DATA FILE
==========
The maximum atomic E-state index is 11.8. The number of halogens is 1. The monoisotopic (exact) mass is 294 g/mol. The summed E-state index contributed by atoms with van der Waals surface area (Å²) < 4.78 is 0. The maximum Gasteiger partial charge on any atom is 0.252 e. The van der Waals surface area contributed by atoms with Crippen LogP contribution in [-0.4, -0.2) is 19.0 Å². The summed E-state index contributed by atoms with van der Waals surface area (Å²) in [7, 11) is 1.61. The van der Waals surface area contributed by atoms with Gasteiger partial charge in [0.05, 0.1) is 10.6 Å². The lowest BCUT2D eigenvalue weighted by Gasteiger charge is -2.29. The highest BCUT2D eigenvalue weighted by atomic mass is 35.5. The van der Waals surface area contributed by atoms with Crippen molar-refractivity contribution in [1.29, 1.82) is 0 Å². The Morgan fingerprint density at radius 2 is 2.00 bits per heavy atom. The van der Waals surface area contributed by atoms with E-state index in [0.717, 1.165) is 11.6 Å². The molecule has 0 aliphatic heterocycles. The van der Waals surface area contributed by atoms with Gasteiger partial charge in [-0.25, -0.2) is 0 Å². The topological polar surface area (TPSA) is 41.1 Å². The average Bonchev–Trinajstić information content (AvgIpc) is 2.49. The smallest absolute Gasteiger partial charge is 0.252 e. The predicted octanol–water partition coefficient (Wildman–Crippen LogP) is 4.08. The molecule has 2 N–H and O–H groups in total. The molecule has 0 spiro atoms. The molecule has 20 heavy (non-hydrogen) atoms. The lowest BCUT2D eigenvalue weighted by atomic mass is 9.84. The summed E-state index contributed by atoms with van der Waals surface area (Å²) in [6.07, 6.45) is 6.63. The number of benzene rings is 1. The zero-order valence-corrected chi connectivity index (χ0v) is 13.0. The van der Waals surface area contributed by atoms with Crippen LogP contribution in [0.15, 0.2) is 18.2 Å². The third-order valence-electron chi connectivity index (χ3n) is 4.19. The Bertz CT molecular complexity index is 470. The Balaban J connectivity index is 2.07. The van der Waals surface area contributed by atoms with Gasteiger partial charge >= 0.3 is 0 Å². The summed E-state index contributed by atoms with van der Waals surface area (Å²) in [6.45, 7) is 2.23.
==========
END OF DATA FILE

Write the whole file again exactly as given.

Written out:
The maximum atomic E-state index is 11.8. The number of halogens is 1. The monoisotopic (exact) mass is 294 g/mol. The summed E-state index contributed by atoms with van der Waals surface area (Å²) < 4.78 is 0. The maximum Gasteiger partial charge on any atom is 0.252 e. The van der Waals surface area contributed by atoms with Crippen LogP contribution in [-0.4, -0.2) is 19.0 Å². The summed E-state index contributed by atoms with van der Waals surface area (Å²) in [7, 11) is 1.61. The van der Waals surface area contributed by atoms with Gasteiger partial charge in [0.05, 0.1) is 10.6 Å². The lowest BCUT2D eigenvalue weighted by Gasteiger charge is -2.29. The highest BCUT2D eigenvalue weighted by atomic mass is 35.5. The van der Waals surface area contributed by atoms with Crippen molar-refractivity contribution in [1.29, 1.82) is 0 Å². The Morgan fingerprint density at radius 2 is 2.00 bits per heavy atom. The van der Waals surface area contributed by atoms with E-state index in [0.717, 1.165) is 11.6 Å². The molecule has 0 aliphatic heterocycles. The van der Waals surface area contributed by atoms with Gasteiger partial charge in [-0.25, -0.2) is 0 Å². The topological polar surface area (TPSA) is 41.1 Å². The average Bonchev–Trinajstić information content (AvgIpc) is 2.49. The smallest absolute Gasteiger partial charge is 0.252 e. The predicted octanol–water partition coefficient (Wildman–Crippen LogP) is 4.08. The molecule has 2 N–H and O–H groups in total. The molecule has 0 spiro atoms. The molecule has 20 heavy (non-hydrogen) atoms. The lowest BCUT2D eigenvalue weighted by atomic mass is 9.84. The summed E-state index contributed by atoms with van der Waals surface area (Å²) in [6.07, 6.45) is 6.63. The number of benzene rings is 1. The zero-order valence-corrected chi connectivity index (χ0v) is 13.0. The van der Waals surface area contributed by atoms with Crippen LogP contribution in [0.15, 0.2) is 18.2 Å². The third-order valence-electron chi connectivity index (χ3n) is 4.19. The Bertz CT molecular complexity index is 470. The Balaban J connectivity index is 2.07. The van der Waals surface area contributed by atoms with Gasteiger partial charge >= 0.3 is 0 Å². The summed E-state index contributed by atoms with van der Waals surface area (Å²) in [6.45, 7) is 2.23.